San Diego Business Journal

SDG & E; And State Weigh Options

BY LEE ZION
Staff Writer

San Diego Gas & Electric Co. and state regulators are both reviewing their options as they prepare to go to court over SDG & E;'s potentially illegal profits.

The California Public Utilities Commission announced Jan. 25 that it rejected a proposed settlement with SDG & E; on splitting the profits from power sales. The case will now go before the U.S. Court of Appeals, Fourth District, said Sheri Inouye, spokeswoman for the CPUC.

No court date has been set. The CPUC wrote to the court Jan. 25 to schedule a hearing, and plans to submit a brief, she said.

Inouye declined to speculate on how the appeal would turn out. But Ed Van Herik, a spokesman for SDG & E;, said the utility has a very strong case.

Under the proposal rejected Jan. 25, SDG & E; would have refunded $219 million in profits to ratepayers. That money would have gone toward a "balancing account" debt ratepayers owe the utility.

However, CPUC officials estimate SDG & E; made at least $363 million from the disputed contracts. If the appeal goes forward and the CPUC prevails, then the balancing account would be reduced by an additional $144 million, Inouye said.

That debt currently stands at a $392 million , or about $215 for each household, $690 for each small business, and $6,000 for each large business, Van Herik said.

At the center of the dispute are the profits from SDG & E;'s power sales. Last year, the CPUC ruled that profits from the disputed contracts belong to ratepayers, not shareholders, Inouye said.

Compromise Offered

SDG & E; appealed the decision, but later said it would drop the matter if the CPUC consented to a deal brokered by Gov. Gray Davis. Under the deal, SDG & E; would pay $219 million toward the balancing account if the CPUC allowed the utility to keep the remaining profits, she said.

However, the difference in the amount SDG & E; was offering and the value of the contracts was so great that "it would not be in the public interest" to settle, Inouye said.

Steve Linsey, supervisor with the CPUC's Office of Ratepayer Advocates, supported the CPUC's decision not to settle, saying SDG & E;'s offer was "too cheap."

However, Linsey added that SDG & E;'s profits from the contracts may be illegal.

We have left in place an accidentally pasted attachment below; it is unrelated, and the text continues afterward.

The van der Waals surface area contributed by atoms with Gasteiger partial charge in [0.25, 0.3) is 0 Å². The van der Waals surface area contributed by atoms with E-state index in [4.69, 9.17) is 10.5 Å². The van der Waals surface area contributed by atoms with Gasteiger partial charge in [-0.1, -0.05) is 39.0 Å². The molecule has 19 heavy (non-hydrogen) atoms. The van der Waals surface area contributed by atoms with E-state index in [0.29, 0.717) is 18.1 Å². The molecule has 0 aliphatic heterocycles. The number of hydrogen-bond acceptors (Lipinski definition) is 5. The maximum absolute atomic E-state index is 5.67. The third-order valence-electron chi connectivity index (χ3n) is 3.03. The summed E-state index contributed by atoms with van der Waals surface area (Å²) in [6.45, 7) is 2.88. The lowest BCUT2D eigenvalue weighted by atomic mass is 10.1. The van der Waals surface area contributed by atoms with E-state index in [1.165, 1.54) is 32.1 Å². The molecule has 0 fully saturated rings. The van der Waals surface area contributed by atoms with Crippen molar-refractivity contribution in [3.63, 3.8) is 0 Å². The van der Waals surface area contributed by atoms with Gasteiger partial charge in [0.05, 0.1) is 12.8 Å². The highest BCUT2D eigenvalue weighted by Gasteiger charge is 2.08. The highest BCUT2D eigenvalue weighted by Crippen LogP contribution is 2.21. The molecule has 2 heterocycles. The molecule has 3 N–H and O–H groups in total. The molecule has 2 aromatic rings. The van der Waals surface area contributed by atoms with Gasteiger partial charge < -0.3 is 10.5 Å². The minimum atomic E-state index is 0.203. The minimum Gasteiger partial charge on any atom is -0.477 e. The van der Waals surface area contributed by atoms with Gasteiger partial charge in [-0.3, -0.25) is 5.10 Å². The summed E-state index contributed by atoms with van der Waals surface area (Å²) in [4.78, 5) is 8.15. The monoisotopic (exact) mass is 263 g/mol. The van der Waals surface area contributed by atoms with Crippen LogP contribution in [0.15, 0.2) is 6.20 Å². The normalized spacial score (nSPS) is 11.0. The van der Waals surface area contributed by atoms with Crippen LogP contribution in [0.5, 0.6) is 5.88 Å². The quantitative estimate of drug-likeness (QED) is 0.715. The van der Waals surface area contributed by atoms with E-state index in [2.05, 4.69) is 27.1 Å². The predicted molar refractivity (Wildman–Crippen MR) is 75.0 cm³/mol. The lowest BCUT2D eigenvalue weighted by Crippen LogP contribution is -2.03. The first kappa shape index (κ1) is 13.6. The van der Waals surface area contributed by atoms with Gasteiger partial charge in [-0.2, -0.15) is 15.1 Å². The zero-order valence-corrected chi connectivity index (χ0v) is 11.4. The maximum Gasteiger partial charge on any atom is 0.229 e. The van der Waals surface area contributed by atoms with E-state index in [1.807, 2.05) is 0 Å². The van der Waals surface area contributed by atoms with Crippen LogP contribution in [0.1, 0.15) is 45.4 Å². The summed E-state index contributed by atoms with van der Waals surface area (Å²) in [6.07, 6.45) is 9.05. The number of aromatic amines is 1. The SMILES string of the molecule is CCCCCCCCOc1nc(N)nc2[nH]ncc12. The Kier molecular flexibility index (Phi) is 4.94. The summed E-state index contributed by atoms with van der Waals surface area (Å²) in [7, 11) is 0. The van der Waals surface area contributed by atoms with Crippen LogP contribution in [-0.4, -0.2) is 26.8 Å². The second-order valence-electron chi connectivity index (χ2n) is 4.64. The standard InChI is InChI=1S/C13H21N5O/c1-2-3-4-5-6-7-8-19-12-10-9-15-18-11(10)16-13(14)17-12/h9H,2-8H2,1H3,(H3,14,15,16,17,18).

"San Diego (Gas & Electric) can lawfully make profits under certain conditions, but what's at issue here is whether those conditions have been met. So it's our contention, and apparently the commission's, as well, that the profits which San Diego is directing for their shareholders are not lawfully their profits," he said.

Previous CPUC Ruling

Van Herik disagreed. The CPUC had previously ruled that the profits, from contracts SDG & E; signed with power providers before the start of the energy crisis, belonged to shareholders, he said.

"Initially, when we bought those contracts and talked to (the CPUC) there was some question about whether that was a good deal or not. So what they said was we could not use ratepayer money to purchase those contracts, and if those contracts proved to be non-profitable, it would have to be shareholders who would have to bear the risks and the costs," Van Herik said.

But as energy costs soared in 2000, the contracts proved to be very profitable. At this point the CPUC suddenly contradicted itself and declared the profits to be ratepayer assets, he said.

"We believe if our shareholders were at risk if those contracts proved unprofitable in the beginning, they could also be entitled to the benefits when the contracts delivered," Van Herik said.

Van Herik added that if the CPUC had accepted the settlement, this would have been "the capstone" in eliminating the balancing account debt , the result of San Diegans paying capped rates for power as wholesale prices climbed during the energy crisis.

Balancing Account At $750 Million

By February 2000, the balancing account had climbed to $750 million. However, under a series of other deals hammered out with the governor, that debt has now fallen to $392 million, he said.

Accepting the $219 million settlement would have reduced that figure still further, Van Herik said.

"What disappointing news for SDG & E; customers and the company. We believe the CPUC was wrong in its decision and it's a decision that will ultimately hurt our customers," he said.

Jodi Beebe, a spokeswoman for the Utility Consumers' Action Network, supported the CPUC decision not to settle.

SDG & E; had, in effect, played a "shell game" in shifting its profits from one subsidiary to another, Beebe said.

"They (CPUC) are ruling that some of that money, if not all of it, should go back to ratepayers at some point," she said. "It's a good decision. Without really knowing the full scope of the contracts, it could be that maybe consumers were due even more (than $219 million)."